You have /5 articles left.
Sign up for a free account or log in.

vgajic/E+/Getty Images

For years we have been discussing well-documented concerns about the mental health of college students. The Center for Collegiate Mental Health reported a 30 to 40 percent increase in students utilizing services from 2009 to 2015, even as enrollment only went up slightly (5 percent). In 2019, nearly 90 percent of college counseling center directors reported increases in students seeking services.

Administrators have clearly taken note. In February 2021, 73 percent of college presidents surveyed by the American Council on Education listed student mental health as one of their most pressing concerns, making it the most commonly cited concern among presidents. Along with this, more than half of the presidents surveyed stated that they planned to increase their budget for mental health services for the upcoming academic year.

We should not be confident that these budget increases will address students’ needs. College health centers saw cuts to budgets and staff positions, including counseling staff, after the start of the pandemic, and they have historically been forced to do more with less. To cut costs, many counseling centers have made problematic compromises in their essential service of talk therapy, either severely limiting the number and regularity of appointments or eliminating face-to-face treatment altogether. In some instances, counseling centers have had to abandon their time-tested treatment model and recast themselves as a triage or stepped-care service that aims to refer students to off-campus clinicians. As an iteration of this change in mission, some counseling centers now outsource to online third-party vendors, such as Talkspace, to provide the personal and nuanced conversation that talk therapy requires.

The Loss of Community: The Tail Wagging the Dog

We think it fair to assert that in too many institutions the budget has become the essential factor, rather than an important element, in defining the treatment model and mission of the counseling center. The tail is wagging the dog.

While these changes are well intentioned and from a practical point of view understandable, they are problematic for two reasons.

First, these changes for the most part result in services that are inferior to those that counseling centers have traditionally offered. Second, these changes fail to address the underlying and systemic issues that generate the greater student distress that is being reported. Accordingly, we argue that what is needed is considerably more investment in counseling centers themselves, not only so they can return to a place of providing meaningful talk therapy but also so counselors have an affirmed role in contributing to the thoughtful address of larger, institutionwide issues of student well-being.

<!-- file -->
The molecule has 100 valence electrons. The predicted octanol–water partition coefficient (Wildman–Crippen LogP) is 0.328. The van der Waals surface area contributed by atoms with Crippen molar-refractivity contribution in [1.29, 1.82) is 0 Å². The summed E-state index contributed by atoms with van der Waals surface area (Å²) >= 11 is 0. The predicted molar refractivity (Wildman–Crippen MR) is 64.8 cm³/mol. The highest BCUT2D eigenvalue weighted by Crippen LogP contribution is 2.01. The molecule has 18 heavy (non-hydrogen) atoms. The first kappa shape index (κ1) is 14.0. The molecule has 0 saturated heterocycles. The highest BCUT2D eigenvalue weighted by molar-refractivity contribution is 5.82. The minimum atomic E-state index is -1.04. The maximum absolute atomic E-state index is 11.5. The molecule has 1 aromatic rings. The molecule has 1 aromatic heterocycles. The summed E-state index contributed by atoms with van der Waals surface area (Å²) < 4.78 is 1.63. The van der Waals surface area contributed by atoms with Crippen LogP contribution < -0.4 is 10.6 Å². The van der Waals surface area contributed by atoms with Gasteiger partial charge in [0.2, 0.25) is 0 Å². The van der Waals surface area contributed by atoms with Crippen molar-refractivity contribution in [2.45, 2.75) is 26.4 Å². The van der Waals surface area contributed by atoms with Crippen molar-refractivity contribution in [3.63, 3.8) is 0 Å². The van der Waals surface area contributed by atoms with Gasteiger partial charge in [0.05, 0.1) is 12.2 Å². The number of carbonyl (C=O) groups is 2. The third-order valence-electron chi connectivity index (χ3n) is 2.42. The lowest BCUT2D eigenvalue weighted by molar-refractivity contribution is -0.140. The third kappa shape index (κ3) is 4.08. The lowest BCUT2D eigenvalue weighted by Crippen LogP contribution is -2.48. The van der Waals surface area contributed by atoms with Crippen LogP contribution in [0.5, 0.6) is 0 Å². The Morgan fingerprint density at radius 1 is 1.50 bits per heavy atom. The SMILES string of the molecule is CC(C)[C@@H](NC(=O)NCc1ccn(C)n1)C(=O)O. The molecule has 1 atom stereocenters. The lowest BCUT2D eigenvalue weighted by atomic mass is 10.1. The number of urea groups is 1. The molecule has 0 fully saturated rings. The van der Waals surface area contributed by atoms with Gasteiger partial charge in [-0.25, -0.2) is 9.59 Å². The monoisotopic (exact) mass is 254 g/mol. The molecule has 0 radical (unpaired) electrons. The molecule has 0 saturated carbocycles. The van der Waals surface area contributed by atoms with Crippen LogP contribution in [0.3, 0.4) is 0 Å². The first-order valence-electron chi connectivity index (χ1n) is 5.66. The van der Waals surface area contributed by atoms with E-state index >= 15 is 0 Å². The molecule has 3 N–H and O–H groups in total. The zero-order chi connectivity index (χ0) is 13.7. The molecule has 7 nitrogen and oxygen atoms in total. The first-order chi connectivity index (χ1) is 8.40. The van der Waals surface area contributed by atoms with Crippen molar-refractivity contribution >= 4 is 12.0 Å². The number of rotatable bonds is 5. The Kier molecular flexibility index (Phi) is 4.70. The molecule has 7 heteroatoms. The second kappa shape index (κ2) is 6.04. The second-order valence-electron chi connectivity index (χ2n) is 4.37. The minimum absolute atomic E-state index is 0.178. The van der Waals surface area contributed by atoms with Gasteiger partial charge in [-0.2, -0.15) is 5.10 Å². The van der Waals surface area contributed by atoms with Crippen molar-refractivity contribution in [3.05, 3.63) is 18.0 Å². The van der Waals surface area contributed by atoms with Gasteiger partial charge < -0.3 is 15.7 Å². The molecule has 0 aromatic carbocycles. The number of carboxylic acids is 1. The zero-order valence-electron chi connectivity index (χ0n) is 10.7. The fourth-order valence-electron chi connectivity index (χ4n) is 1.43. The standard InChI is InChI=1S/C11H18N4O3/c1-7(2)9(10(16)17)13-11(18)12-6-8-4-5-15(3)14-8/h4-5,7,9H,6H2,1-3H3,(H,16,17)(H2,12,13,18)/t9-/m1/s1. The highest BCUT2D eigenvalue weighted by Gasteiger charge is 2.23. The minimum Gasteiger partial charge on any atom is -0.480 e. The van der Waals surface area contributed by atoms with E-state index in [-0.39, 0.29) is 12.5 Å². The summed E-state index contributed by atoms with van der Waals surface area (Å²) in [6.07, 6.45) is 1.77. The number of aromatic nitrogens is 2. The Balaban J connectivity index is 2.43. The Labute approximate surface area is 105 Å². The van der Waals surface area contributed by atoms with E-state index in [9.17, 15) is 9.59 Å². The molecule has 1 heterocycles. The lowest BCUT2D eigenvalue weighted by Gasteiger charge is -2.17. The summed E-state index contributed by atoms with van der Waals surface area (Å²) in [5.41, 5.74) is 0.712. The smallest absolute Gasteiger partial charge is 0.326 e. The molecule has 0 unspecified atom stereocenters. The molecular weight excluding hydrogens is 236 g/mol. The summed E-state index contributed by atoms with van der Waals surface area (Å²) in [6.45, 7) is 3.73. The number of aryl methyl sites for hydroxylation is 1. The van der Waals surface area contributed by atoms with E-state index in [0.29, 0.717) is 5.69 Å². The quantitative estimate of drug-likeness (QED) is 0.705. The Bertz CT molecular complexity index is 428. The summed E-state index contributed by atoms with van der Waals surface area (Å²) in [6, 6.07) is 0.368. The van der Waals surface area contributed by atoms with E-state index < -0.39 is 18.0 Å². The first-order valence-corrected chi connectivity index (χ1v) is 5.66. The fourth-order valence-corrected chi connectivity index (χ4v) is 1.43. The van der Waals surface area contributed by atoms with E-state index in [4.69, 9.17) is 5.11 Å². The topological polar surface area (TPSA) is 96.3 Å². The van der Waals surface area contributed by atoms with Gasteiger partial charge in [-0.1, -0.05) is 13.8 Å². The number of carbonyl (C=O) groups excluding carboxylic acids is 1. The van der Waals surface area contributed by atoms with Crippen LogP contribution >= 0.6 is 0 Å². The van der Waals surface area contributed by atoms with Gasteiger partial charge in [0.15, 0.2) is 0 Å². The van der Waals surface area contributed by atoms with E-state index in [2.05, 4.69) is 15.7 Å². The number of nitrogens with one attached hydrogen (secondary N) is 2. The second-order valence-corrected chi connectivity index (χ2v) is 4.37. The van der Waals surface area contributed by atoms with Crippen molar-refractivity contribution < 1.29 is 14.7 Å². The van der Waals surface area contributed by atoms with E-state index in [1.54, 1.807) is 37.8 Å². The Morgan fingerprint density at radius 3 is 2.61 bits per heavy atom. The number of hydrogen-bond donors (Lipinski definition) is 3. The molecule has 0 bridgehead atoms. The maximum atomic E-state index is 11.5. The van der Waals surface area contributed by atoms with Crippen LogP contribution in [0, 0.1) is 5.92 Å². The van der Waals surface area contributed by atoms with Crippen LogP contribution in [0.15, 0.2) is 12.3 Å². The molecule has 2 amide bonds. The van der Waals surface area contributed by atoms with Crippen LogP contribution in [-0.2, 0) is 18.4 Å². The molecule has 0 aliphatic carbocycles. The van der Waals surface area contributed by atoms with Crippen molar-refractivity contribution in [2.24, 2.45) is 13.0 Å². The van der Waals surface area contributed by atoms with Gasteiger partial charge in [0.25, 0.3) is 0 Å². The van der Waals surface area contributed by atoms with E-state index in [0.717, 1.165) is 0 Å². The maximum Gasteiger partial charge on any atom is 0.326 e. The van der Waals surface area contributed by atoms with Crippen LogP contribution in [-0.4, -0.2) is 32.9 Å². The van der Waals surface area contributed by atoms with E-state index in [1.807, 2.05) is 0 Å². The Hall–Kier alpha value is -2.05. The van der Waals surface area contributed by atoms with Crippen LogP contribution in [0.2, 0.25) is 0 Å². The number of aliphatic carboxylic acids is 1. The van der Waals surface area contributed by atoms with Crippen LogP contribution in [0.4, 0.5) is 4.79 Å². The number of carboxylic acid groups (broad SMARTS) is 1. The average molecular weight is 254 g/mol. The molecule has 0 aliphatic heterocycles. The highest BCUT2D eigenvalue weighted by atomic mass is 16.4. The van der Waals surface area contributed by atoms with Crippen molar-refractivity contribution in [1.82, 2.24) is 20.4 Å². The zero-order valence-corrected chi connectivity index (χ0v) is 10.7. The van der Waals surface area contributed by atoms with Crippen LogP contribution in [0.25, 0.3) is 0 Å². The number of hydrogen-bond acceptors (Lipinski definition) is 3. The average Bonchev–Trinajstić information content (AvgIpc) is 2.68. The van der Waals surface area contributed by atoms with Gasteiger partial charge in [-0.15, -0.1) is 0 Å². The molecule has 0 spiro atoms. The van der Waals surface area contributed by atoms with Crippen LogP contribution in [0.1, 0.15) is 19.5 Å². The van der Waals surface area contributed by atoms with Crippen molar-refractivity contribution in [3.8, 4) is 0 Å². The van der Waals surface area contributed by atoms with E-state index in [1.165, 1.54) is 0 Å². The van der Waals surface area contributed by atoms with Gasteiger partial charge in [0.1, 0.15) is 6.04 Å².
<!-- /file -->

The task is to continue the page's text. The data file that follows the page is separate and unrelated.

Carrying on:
To refocus our efforts back to the dog wagging the tail rather than vice versa, we should briefly consider the essential roles a college counseling center fills. While counseling centers have historically had numerous roles reflecting the changing landscape of higher education, in recent times their focus has been on providing various forms of therapy (e.g., individual, group, crisis) to students, working as outreach coordinators and consultants to faculty and administrators as they develop and implement programs and policies that require sensitivity to mental health concerns, playing various crucial roles on cross-unit behavioral intervention teams, and offering various mental health support services to the campus community as a whole.

All these roles are sensible, because our institutions herald themselves as educational communities. As institutions, we have evolved toward viewing ourselves as not only providing education but also experiences. These experiences invite students to actively bring in contributions and perspectives that spring from their histories, cultures and intellectual grasp of the issues at hand.

As we promote community and, toward that end, the diversity of our student population, and seek to provide experiences that promote transformation and growth, the lack of investment in college counseling becomes increasingly consequential. Personal and community growth is seldom smooth and easy. The better we become as institutions in providing the educational challenges that we value, the more we must expect accompanying stresses as students struggle to assimilate what they are learning intellectually and to accommodate this perspective within the familial and cultural stories that have defined them.

The community offers numerous supports. For instance, professors support students in meeting intellectual challenges, coaches help athletic development and deans and student affairs professionals see to students’ day-to-day needs. From our perspective, the support for finding meaning and understanding in students’ psychological lives must not be seen as less important. While third-party services promise almost immediate access to therapists and can provide a wide milieu of clinicians from which to choose, these therapists are not necessarily trained in working with college-aged students—and, just as importantly, these therapists are not community members.

From our perspective, there is a stark irony that we must consider if in our educational endeavor we characterize ourselves as community-sensitive but we choose (1) through outsourcing to exile our students with psychological challenges to professionals who are not part of the community and (2) to starkly limit the availability of community mental health resources.

With outsourcing to noncommunity resources, we send students to professionals who have neither stake in the community’s welfare nor appreciation of its complexity and potential participant role in a particular student’s psychological issue. Moreover, we rely upon for-profit telehealth businesses that may not be ethically sound; Talkspace, for example, has faced accusations of relying upon at best questionable therapy practices, failing to protect clinical data and even misleading investors. (See also the recent position paper published by the Psychotherapy Action Network on mental health apps and technology for more guidance as well.)

Even when advertised as extensions of counseling centers and designed in as well-intentioned ways as possible, the simple reality is that the counselors associated with telehealth providers are not employees of the university. Instead, they are employees of a third party that dictates treatment students receive. Accordingly, we wonder how many third parties also inform students of the potential conflict of interest that structurally must exist in this situation and define their relationship to the educational communities that they claim to serve.